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Rental Basics in Walnut Creek : Real Estate Advice

  • All252
  • Local Info13
  • Home Buying108
  • Home Selling11
  • Market Conditions6

Activity 7
Wed Oct 8, 2014
Sally Grenier answered:
You should contact Trulia's customer service dept. You're posting a question in the "Advice" section where agents help answer questions about buying or selling. We can't help you with technical support issues. Good luck! ... more
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Wed Apr 9, 2014
Simon Watson answered:
Realtors only have access to rentals listed on the MLS and the internet( ie Craigslist as an example) could possibly allow you to contact the landlord directly
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Sun Jun 3, 2012
Emil Huang answered:
Security deposit is held by the landlord. I don't beleive that you can use her deposit to covr the costs of cleaning but you can discuss this issue to your landlord. Good luck to you. Emil (925) 408-6999, If you are interested in purchasing a home, please feel free to contact me. I can help you. Emil ... more
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Thu May 24, 2012
Emil Huang answered:
First at all, i would like to know what kind of agent are you ? If you are realtor in SSK and if you do not have CA License than you are not allow to practice as a Realtor in CA.. If I may, I would like to assist you in finding a rental property in Walnut Creek. My cell is 925-408-6999 and my email is ... more
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Sat Feb 5, 2011
Alo webb answered:
If your lease is 12 months and effective until December 2011 this indicates your lease was recently issued. If the Trustee Sale is already scheduled this also indicates the Notice of Default was filed against your landlord before your lease was issued. If the above statements are both true then The Protecting Tenants at Foreclosure Act will NOT apply to you. This Law specifically states in section 702.2A, " Any bonafide lease entered into before the notice of foreclosure". This notice of foreclosure specifically applies to the notice of default/ Lis Pendens filed against the property.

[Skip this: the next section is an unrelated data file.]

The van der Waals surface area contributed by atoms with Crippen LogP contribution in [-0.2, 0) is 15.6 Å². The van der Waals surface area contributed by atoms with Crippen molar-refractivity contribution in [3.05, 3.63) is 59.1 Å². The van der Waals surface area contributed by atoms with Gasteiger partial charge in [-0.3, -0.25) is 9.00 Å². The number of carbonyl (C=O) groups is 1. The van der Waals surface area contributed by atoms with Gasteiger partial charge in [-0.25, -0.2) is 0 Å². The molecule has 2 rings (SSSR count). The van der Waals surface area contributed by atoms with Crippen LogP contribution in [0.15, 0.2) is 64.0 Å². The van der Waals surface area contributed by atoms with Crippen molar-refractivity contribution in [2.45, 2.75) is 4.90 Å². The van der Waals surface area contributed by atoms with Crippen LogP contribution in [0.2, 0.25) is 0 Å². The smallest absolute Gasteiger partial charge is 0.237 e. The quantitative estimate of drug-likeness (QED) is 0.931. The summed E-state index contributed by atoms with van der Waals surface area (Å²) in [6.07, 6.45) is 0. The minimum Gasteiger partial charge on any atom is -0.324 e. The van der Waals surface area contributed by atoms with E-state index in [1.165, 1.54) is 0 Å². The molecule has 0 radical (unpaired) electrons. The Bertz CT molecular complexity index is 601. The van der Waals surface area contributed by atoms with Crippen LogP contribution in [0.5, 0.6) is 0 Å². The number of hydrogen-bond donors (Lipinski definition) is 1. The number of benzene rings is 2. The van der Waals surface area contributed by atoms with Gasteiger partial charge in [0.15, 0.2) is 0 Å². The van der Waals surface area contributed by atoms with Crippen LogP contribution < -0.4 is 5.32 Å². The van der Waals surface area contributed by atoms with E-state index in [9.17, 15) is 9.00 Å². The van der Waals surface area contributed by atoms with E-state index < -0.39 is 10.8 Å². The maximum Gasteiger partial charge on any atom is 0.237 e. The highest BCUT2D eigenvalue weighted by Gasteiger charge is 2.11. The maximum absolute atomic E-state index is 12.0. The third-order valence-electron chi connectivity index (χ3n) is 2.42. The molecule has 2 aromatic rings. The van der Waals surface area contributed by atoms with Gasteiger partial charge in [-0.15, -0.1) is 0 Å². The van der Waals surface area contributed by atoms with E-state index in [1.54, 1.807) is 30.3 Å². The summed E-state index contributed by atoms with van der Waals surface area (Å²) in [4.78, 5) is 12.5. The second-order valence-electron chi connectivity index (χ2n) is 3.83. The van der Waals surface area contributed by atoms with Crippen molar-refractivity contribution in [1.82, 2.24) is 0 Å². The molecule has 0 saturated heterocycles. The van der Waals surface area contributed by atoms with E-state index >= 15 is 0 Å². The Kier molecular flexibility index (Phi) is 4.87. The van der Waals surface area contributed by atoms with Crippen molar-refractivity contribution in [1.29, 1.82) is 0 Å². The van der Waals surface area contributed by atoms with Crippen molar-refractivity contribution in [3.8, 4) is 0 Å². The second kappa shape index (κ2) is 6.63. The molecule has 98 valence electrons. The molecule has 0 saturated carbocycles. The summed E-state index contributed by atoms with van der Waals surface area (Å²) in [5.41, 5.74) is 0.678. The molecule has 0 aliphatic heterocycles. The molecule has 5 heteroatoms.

If the Protecting Tenants at Foreclosure Act does not apply to you all eviction proceedings after the sale must conform with California State Laws, which require the new owner to provide you with a 60 day notice before eviction if the lease was in effect after the the notice of foreclosure was filed against the owner. If the lease was in effect before the notice of foreclosure was filed against the property and the property sells at the foreclosure sale the new owner must allow the tenant to live out the remainder of the lease.

To receive detailed information about the effects of foreclosures on tenants in your state and your rights click the link here,

I would also advise you as we do all tenants that you verify the next property you rent is not in foreclosure before you sign the lease, and as well you should monitor the property to locate any foreclosure notices filed against your landlord at the earliest possible moment. If this was done you would have received notice of this sale months earlier. To monitor your property for foreclosure activity click the link ,

i would also suggest that you stop paying rent immediately and deposit the rents in an escrow account. If the landlord attempts to evict you he must first serve you with a 30 day notice and upon your refusal to comply he has to then go to court an apply for a court date to request an eviction hearing. At that time you can explain your case to the judge who will rule against you or in your favor. If the judge rules against you and the rent is in an escrow account you will be able to easily pay-up the rents. But we have found that once the property has been served with a notice of sale the landlords by a much greater percentage do not follow through with the final request for a court date. It is a win/win for you in both cases. If the court rules for you or the landlord fails to follow through on the eviction the monies for the rent is in an account. If the court rules in favor of the landlord the monies will be in an account.
... more
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Mon Jun 7, 2010
Dave Sutton answered:
Try It's a web site where individuals post rentals from shared rooms to whole houses.
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Sun Jun 14, 2009
The Hagley Group answered:
Speak with your landlord, explain the situation....sooner rather than later.
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